1. Civil Service Rule 13.36(f) provides that, after the Commission considers the application for review, along with the pleadings and exhibits, it may do any of the following:1. Remand the appeal with instructions to the referee; or2. Hold new hearings or take additional evidence or both, and render its own decision thereon.3. Reverse or modify the Referee's decision on an issue of law.4. Affirm the Referee's decision by denying the application for review.5. Listen to pertinent portions of the sound recordings of the proceedings conducted before the Referee or read and review the transcript of the proceedings before the Referee, and, thereafter, reverse or modify the Referee's decision on an issue of fact, and/or take any of the actions specified in 1 through 4 above.
2. In Stobart v. State, Department of Transportation and Development, 617 So. 2d 880, 882 (La. 1993), the supreme court indicated that, in order to reverse a factual finding made by the trier of fact: (1) The appellate court must find from the record that a reasonable factual basis does not exist for the finding of the trial court, and (2) the appellate court must further determine that the record establishes that the finding is clearly wrong (manifestly erroneous).
3. Ms. McDaniel was an administrative assistant reporting to DOTD executive counsel.
4. The video also references a man on the beach, with a weapon next to him, praying to God to help him. The man is encouraged to pick up and use the weapon. Viewers are encouraged to pick up their swords. All parties agreed that the video was inappropriate for the workplace.
5. The notice informed Ms. McDaniel that DOTD was considering disciplinary action against her in the form of termination. According to DOTD, Ms. McDaniel's denial of any knowledge of the text, video, and/or sending the same was less than truthful and insubordinate, regardless of the contents of the video.
6. The pre-deprivation notice provided Ms. McDaniel three days to submit her response to Ms. Robert. Ms. McDaniel, however, submitted her written response to Human Resources because an incorrect facsimile number was provided in the pre-deprivation notice.
7. We also note that the termination letter indicates that Ms. McDaniel's response to the pre-deprivation notice was reviewed and considered.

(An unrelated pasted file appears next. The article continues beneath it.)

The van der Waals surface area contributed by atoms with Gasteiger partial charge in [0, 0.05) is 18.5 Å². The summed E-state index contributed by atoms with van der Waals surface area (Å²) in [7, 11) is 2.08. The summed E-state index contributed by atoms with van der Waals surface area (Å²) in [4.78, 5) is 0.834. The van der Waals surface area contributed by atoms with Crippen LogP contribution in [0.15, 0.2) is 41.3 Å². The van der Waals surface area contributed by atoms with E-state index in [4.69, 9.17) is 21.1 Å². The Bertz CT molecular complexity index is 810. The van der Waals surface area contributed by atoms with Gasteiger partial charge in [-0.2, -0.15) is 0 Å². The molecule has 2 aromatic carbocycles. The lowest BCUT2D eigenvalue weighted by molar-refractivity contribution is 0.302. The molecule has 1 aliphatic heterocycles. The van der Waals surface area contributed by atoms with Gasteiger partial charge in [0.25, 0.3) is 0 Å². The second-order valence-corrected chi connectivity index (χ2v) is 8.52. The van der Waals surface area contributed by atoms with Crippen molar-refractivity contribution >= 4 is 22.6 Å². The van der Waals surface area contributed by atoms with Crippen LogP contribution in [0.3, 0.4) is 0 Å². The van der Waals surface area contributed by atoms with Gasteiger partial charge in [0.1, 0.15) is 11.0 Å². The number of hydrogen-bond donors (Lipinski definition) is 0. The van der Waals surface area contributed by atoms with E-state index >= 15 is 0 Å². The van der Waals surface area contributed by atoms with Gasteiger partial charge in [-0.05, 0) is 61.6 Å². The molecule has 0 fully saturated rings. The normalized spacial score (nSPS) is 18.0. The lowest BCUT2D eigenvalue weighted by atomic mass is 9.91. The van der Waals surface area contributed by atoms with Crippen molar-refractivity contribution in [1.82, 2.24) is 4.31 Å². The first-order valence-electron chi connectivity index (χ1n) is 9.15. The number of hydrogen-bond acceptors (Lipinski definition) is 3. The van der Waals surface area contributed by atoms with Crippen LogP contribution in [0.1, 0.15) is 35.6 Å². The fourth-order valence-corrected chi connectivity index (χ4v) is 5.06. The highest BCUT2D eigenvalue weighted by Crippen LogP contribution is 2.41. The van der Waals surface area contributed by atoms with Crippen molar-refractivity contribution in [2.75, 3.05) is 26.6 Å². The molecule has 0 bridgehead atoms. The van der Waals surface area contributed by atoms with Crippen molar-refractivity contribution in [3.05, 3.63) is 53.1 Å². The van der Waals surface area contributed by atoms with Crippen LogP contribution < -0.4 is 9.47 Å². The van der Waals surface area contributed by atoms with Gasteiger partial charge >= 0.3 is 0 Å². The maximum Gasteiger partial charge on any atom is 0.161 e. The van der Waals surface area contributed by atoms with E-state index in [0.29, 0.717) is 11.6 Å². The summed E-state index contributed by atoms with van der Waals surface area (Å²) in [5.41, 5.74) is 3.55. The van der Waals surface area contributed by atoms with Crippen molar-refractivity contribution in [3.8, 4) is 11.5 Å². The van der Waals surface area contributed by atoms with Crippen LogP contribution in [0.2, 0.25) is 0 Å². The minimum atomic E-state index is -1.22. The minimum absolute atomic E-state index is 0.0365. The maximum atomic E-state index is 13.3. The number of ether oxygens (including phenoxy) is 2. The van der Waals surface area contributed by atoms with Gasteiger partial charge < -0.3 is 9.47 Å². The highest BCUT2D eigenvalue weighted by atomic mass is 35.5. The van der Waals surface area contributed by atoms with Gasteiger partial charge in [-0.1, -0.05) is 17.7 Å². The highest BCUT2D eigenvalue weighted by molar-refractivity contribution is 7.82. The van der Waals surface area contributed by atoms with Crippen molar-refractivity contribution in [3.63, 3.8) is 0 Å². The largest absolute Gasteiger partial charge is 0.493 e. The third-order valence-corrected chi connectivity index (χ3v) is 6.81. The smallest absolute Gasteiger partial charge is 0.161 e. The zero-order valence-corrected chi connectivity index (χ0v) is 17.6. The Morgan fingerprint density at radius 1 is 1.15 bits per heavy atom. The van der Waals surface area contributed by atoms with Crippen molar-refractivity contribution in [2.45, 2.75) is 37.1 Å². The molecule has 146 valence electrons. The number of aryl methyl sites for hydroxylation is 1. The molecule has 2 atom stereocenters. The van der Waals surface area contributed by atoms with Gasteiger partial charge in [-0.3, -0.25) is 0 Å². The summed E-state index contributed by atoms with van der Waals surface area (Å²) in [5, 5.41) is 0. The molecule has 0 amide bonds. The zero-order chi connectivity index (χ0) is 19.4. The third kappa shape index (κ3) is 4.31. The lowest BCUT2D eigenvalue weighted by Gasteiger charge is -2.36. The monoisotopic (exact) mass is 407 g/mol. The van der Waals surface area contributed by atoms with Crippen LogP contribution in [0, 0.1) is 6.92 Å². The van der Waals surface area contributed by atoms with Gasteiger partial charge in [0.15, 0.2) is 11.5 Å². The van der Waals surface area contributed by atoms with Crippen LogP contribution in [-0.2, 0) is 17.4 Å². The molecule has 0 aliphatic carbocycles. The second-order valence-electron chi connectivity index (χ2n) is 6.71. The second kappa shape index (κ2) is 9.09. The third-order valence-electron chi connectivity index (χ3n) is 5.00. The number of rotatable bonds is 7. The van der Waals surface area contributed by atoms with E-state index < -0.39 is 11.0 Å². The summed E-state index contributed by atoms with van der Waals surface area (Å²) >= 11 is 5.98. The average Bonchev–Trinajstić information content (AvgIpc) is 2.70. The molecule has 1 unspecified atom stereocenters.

8. The appointing authority (DOTD) has the burden of proving that the conduct did in fact impair the efficiency and orderly operation of the public service. See La. Const. art. 10, § 8; Thornton v. DHHR, 394 So. 2d 1269, 1271 (La. App. 1st Cir. 1981). According to the Commission, Ms. McDaniel's “lack of transparency regarding the text message necessitated a full-scale investigation (and unnecessary use of resources for this purpose) and cost her the trust of the executive team with which she had a necessarily close working relationship.”
9. The text message was sent on January 8, 2021, and Ms. Robert and Ms. McDaniel first met on January 11, 2021.
10. Ms. McDaniel later communicated to Human Resources that she was at lunch when the text message was sent.
11. Ms. Rustad advised against termination because she did not think the decision would “hold up” on appeal. However, Michelle Sanders, director of Human Resources, testified that the determination of the appropriate discipline for Ms. McDaniel was in the “providence of the appointing authority.”
12. According to DOTD, Ms. McDaniel was informed about the nature of the video and/or clicked on the link to the video on January 11, 2021. According to Ms. McDaniel, she first saw the video after receiving the pre-deprivation notice.
13. We note that Ms. McDaniel was employed by the state for approximately 20 years with no previous disciplinary action.
14. General Keeling also stated in his affidavit that “there was no opportunity to reassign Ms. McDaniel to any other position ․”
15. Based on our conclusions herein, we find no merit in the contention that the Commission erred when it reversed the referee's attorney's fee award to Ms. McDaniel.
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Docket No: NUMBER 2022 CA 0950
Decided: February 24, 2023
Court: Court of Appeal of Louisiana, First Circuit.